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Neanderthal Carvings in a Gibraltar Cave Reveal Some of Europe’s Oldest Known Artwork

Some argue, however, that Homo sapiens are responsible for the etchings

(Photo: Stewart Finlayson)
smithsonian.com

A Mediterranean seaside cave in Gibraltar holds what researchers believe is some of Europe's oldest art. The X-shaped markings were etched into the rock walls at least 39,000 years ago, according to a new study published in Proceedings of the National Academy of Sciences. The source of the artwork is subject to some debate, however. The study authors report that Neanderthals should receive the credit, while others researchers think that Homo sapiens are the more likely creators. 

Researchers have been investigating the Neanderthal cave, called Gorham's Cave, since the 1980s, Nature News reports. There, they've uncovered insights into Neanderthal life. (The Neanderthals who lived there dined on fish, shellfish and birds, for instance.) But it wasn't until 2012, when researchers discovered a tiny hidden passage, that the art came to light, Nature continues. The "frisbee-sized" drawings are etched onto a flat, table-like rock surface and are several millimeters deep. 

Sediment that covered the art work dates back to the time of the Neanderthals, Nature writes, so the researchers concluded that the engravings must also date back to that time or earlier—perhaps even up to 45,000 years ago. The scientists have no idea what the shapes mean; they could be abstract art, or they could be some sort of map. What they are confident of, however, is that the markings were deliberately created, Nature continues.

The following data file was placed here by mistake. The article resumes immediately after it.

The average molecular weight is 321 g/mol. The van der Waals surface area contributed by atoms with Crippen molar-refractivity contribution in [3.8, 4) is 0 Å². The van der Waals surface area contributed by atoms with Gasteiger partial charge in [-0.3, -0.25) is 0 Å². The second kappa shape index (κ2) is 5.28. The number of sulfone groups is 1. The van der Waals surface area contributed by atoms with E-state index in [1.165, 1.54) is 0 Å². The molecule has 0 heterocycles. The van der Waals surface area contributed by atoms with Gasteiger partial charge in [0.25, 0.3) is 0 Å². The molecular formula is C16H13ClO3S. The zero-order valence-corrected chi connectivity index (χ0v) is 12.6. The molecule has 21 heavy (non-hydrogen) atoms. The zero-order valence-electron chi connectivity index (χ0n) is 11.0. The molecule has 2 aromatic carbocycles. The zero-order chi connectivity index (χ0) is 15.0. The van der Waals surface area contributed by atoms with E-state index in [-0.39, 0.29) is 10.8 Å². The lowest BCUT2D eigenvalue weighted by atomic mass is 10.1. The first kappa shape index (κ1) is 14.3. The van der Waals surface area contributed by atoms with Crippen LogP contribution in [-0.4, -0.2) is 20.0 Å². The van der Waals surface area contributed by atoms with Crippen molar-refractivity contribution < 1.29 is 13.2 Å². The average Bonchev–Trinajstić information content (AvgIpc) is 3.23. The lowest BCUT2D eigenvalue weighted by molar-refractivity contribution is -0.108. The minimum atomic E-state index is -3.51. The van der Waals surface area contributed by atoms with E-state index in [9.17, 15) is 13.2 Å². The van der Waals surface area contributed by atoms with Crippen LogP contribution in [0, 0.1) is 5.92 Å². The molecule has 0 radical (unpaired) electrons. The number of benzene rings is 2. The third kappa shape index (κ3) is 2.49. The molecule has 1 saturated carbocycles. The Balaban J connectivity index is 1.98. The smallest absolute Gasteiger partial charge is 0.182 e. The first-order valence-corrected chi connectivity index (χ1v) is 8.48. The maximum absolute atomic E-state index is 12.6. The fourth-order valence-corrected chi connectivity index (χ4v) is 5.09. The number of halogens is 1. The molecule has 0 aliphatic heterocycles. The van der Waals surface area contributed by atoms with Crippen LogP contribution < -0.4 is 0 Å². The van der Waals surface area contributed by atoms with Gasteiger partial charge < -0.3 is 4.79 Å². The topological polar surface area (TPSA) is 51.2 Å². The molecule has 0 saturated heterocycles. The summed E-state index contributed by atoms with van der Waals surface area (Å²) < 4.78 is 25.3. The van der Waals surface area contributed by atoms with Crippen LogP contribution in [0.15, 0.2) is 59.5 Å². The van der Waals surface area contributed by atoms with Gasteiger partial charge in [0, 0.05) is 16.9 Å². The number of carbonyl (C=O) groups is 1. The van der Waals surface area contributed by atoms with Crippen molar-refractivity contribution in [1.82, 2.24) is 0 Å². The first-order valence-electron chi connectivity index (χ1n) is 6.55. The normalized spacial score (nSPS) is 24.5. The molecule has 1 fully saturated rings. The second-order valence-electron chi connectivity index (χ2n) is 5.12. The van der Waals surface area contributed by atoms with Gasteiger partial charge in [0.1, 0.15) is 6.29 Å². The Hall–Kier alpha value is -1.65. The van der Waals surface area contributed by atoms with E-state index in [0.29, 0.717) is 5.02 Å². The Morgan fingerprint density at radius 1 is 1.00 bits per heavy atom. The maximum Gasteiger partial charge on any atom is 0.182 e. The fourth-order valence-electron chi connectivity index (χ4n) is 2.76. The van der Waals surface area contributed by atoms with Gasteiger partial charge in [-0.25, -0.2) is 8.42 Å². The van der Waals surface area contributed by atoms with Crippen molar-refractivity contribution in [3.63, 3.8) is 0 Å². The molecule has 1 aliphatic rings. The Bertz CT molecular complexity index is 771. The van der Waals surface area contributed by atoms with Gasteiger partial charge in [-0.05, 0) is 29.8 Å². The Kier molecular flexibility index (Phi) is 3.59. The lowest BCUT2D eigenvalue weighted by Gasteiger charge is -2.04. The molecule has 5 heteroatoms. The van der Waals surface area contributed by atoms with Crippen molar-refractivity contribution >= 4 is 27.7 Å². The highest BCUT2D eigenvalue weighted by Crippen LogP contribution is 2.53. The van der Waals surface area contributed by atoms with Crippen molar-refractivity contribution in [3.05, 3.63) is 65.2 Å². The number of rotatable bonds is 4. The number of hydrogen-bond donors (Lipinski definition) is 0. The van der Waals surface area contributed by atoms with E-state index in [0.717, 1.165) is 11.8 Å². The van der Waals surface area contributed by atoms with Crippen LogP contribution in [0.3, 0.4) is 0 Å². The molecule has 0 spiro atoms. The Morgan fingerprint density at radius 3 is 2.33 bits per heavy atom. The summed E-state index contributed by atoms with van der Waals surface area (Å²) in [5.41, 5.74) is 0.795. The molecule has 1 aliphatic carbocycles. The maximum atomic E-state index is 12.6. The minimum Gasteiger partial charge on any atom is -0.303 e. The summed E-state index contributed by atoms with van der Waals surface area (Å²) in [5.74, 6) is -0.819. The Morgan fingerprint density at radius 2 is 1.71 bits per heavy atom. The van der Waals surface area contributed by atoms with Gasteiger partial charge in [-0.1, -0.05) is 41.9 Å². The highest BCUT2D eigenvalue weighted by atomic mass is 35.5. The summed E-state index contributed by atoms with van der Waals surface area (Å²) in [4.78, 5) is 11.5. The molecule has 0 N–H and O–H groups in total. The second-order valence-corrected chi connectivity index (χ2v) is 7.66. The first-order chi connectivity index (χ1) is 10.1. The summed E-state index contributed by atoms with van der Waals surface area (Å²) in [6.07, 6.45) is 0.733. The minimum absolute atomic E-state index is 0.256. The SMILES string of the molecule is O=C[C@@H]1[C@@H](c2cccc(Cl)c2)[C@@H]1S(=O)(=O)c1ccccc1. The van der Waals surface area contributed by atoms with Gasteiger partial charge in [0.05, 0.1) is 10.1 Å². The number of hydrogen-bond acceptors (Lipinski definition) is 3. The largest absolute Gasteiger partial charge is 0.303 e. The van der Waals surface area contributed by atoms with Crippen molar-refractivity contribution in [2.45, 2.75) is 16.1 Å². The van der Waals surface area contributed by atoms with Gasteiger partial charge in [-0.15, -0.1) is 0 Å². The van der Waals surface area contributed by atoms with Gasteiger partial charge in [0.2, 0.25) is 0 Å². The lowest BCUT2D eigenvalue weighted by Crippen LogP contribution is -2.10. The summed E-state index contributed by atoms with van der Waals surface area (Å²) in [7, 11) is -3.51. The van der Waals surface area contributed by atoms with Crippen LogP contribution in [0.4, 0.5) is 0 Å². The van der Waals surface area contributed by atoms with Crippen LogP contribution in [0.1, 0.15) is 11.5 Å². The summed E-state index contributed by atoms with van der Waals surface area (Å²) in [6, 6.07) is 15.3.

Paul Tacon, an expert in rock art at Griffith University, who was not involved in the study, praised the significance of the finding. "We will never know the meaning the design held for the maker or the Neanderthals who inhabited the cave but the fact that they were marking their territory in this way before modern humans arrived in the region has huge implications for debates about what it is to be human and the origin of art," he told the Associated Press

But other outside researchers, however, question whether or not Neanderthals should actually receive credit for the etchings. The sediment could have moved around, for example, making it seem like that art is older than it actually is. And either way, the art itself is not that impressive, Harold Dibble, an anthropologist at the University of Pennsylvania, told Nature. "It takes more than a few scratches - deliberate or not - to identify symbolic behavior on the part of Neanderthals," he said. 

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